The Lost Daughter based on the book of the same name by Elena Ferrante and directed by Maggie Gyllenhaal is a raw exploration of motherhood. The book is a fast read and it is very interesting. I found myself wondering how Maggie would bring it to life onscreen and I can honestly say she did a fantastic job with it. Motherhood is something that isn’t often talked about in a real way that showcases the struggles women face. The Lost Daughter shows us that and more.
Olivia Colman plays Leda, a college professor who is spending her vacation beachside on an island in Greece. She’s soaking up all the peace and quiet she can get but it’s quickly disrupted when an Italian family arrives and changes everything. As soon as they arrive, its obvious that Leda’s relaxing vacation is over. She immediately becomes oddly obsessed with a young mother named Nina who is played by Dakota Johnson. Leda begins to watch Nina and her little girl Elena, and it becomes almost like entertainment for her.
One day Nina’s daughter goes missing and Leda ends up finding her. Nina is ecstatic and so grateful to Leda, but things are not always as they seem. For reasons that are never truly explained in the film or the book for that matter, Leda takes Elena’s doll. The only reason I can think of for Leda taking the doll is simply to watch Nina unravel. I think that Leda sees a bit of her own self in Nina, however, there also seems to be a resentment as well. In the film we see a series of flashbacks to the young Leda’s life with her husband Joe (Jack Farthing) and their two young daughters Bianca and Martha.
In the flashbacks we see Leda in the good moments of motherhood but also the bad ones. The young Leda portrayed quite beautifully by Jessie Buckley is doing all she can to try and balance her career while being a wife and mother. It’s a difficult thing for her and it’s showcased in a way that makes you feel for Leda and other mothers out there struggling. Leda’s slowly coming apart. She feels like she’s losing parts of herself, and her husband isn’t as supportive as he could be. It eventually becomes too much for her and when she finally gets a taste of freedom on a work trip that takes her away from the girls, it ignites a spark in her that makes her never want to give up that freedom.
It is a heartbreaking thing to see Leda so easily walk away from her children and her husband, but it makes you think because let’s be honest, most of what we see onscreen is the husband leaving the wife and kids behind. That reversal though tough, is one that needed to be shown. Mothers take on so much and they are expected to be able to do it all with a smile and without complaint. Leda tries to tell Joe how she’s feeling but he doesn’t seem to be listening. He doesn’t really wake up until she has an affair and leaves him.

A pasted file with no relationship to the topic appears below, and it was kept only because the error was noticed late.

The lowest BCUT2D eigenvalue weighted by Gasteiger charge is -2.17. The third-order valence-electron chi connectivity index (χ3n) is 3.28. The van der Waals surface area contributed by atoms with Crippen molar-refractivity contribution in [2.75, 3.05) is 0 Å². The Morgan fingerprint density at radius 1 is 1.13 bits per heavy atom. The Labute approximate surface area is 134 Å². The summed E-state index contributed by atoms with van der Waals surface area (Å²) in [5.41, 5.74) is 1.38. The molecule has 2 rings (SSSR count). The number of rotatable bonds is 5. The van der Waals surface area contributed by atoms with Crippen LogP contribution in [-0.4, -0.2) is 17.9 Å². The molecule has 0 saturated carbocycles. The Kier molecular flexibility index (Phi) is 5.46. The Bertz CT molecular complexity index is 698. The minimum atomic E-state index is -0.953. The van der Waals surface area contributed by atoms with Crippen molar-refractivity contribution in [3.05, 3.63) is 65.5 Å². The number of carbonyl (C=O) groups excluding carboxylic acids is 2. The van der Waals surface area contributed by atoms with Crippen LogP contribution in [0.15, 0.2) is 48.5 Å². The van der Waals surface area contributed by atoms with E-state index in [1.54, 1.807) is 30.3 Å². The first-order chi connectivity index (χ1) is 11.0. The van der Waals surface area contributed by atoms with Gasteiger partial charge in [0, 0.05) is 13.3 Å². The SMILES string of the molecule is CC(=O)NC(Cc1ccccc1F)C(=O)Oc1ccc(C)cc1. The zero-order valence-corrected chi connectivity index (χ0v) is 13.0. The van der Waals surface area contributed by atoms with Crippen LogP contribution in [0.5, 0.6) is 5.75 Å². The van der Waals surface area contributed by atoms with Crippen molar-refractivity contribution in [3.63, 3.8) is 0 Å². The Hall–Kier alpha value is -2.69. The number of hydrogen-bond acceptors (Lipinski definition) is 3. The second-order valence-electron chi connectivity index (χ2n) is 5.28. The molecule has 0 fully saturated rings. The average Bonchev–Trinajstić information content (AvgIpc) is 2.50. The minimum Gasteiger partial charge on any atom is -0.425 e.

When Leda watches Nina with Elena, its clear she is seeing a similar pattern. Like Leda when she was young, Nina also has her secrets. She’s got something going on with Will (Paul Mescal), a young man who is working on the island for the summer. Leda catches them together and its almost as if she wants to punish Nina by not returning the doll because of this. It may also be linked to that feeling of resentment we mentioned. When Leda first arrives on her trip, she’s greeted by Will and he’s really sweet to her and the two begin to bond. Leda seeing Will and Nina mess around clearly sets something off in her because what does she have to gain from keeping a little kids doll? Absolutely nothing.
Throughout the film, Leda has multiple chances to return Elena’s doll to Nina, but she never does. Leda catching Nina and Will together is just another perfect excuse for her not to give it back. At times Leda appears to be enjoying what Nina is going through with Elena which is actually cruel. Leda herself was struggling as a young mother and it pushed her to a breaking point. For her to basically be contributing to Nina’s emotional breakdown is just wrong. Leda does eventually make the choice to give the doll back to Nina and her reaction is one that I did and did not expect.
The Lost Daughter was Maggie Gyllenhaal’s directorial debut, and she captured every single moment of Elena Ferrante’s book. I was thoroughly impressed with how she brought the story to life, and I think that you could watch it without reading the book. There are still a few things that I feel we didn’t get enough information on. One of the things that doesn’t get answered has to do with Nina’s whole family. Early in the movie, Leda has a mini confrontation with Nina’s sister-in law Callie when she refuses to move chairs. Will who witnessed this, warns Leda not to do it again because their family are “bad people.” Aside from the men in the family being complete and utter assholes, we really don’t find out what makes them “bad people.”
After watching The Lost Daughter, we can see why it has received such rave reviews and why it’s received awards already. It’s such a good film that is painful yet relevant. Both Olivia Colman and Dakota Johnson gave great performances but if we’re being honest, Jessie Buckley was definitely a standout for us. Her portrayal of the young Leda took us through so many emotional highs and lows. We truly believed everything she was feeling. When I watched the film and read the book, I thought of what my own mother went through. Unless you’re a mother, you cannot truly fathom all of the emotions they go through. The things Elena Ferrante wrote about are not the things we see. We don’t go behind the curtain of motherhood to see the reality and we are completely in awe of this story and its going to be one that stays with us for a very long time.